“The direct impact would have meant 8,000 unduplicated patients at Planned Parenthood, and an additional 7,000 patients [at other clinics] across the state, would have lost affordable access to reproductive health care,” she says. “The remaining Title X providers would’ve been unable to absorb patient numbers and health care access in rural areas of the state would have become even more severely restricted. Those currently receiving Title X care in North Platte, for example, would have had to travel 340 miles to Gering for the services, and the city of Lincoln, while not technically ‘rural’ would have no longer had any Title X providers as a result of the proposal.” Traci Bruckner, research and policy director at the Women’s Fund of Omaha, agrees that rural Nebraskans would have been hit especially hard, noting that, for many who use Title X funding, it provides the only health care they have.

“If you take away that funding and hurt those people’s ability to receive that basic level of health care, that’s going to have an impact on their economic security, their future, their families and their communities,” Bruckner says. “It would make more economic sense to think about how we can increase access to health care rather than decrease access. Particularly when you look at the geography of our state—the vast expanse of open land and just how far people have to go to connect to health care—I think that’s problematic.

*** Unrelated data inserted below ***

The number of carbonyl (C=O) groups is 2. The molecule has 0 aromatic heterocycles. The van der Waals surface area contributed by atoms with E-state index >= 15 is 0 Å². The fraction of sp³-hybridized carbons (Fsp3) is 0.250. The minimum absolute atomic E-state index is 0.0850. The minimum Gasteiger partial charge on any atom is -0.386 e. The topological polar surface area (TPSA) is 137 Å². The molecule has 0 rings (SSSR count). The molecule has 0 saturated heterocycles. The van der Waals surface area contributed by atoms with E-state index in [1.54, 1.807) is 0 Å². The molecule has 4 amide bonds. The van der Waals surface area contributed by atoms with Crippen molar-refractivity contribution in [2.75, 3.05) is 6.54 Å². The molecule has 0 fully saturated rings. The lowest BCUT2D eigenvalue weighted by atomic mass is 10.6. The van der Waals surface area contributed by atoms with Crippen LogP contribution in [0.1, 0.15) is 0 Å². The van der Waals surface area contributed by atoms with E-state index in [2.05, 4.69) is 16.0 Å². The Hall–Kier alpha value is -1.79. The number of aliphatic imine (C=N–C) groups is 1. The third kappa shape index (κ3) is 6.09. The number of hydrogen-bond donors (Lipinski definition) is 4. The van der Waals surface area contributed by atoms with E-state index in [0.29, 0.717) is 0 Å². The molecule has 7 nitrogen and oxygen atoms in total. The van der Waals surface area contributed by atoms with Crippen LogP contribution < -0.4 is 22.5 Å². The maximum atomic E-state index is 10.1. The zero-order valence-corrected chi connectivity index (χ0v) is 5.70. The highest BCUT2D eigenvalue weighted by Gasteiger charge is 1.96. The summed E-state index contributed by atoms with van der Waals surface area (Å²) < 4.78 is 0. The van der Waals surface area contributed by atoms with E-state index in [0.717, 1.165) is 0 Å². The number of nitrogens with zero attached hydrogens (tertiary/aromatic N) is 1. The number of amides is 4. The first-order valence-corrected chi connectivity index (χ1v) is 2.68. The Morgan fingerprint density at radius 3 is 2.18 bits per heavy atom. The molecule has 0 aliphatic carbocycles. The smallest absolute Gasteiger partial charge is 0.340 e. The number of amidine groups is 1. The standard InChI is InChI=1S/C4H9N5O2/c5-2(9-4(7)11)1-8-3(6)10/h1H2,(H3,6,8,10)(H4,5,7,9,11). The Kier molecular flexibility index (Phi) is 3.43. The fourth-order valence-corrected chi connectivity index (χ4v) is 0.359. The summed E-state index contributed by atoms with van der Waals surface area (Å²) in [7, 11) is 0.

Women’s economic security and reproductive and general health care go hand in hand, that is why we engaged in the fight to preserve this funding, and we will continue to work with legislators and our partners to ensure Title X dollars are not cut.” According to numbers from the Nebraska Department of Health and Human Services (DHHS), in fiscal year 2016, Title X funding served 27,954 unduplicated users statewide, meaning users who rely on Title X funding and are not using other funds.

Of those users, 59 percent were uninsured, 12 percent had Medicaid, and 29 percent had private insurance. Additionally, 55 percent of these clients were 100 percent and below the federal poverty level. “This [funding] serves very low income women and families,” Bruckner says. “If women do not have access to the planning and contraception they need so they can have families when they’re ready to have them—at the same time the state cuts child-care subsidies, and the federal government wants to cut SNAP subsidies, and frankly all the provisions designed to help lift families out of poverty—the damages will be real and measurable. It all works hand in hand.”

If the Title X language had been maintained in the budget bill, the following clinics would have lost funding: People’s Family Health Services in North Platte and McCook, which was allocated $153,430 in Title X funds for 2017; Central Health Center in Grand Island and Kearney, which was allocated $328,235 in Title X funds for 2017; Family Health Services in Lincoln, Tecumseh, Crete, Beatrice, and Peru, which was allocated $234,988 in Title X funds for 2017; and Planned Parenthood in Lincoln and Omaha, which was allocated $380,908 in Title X funds for 2017.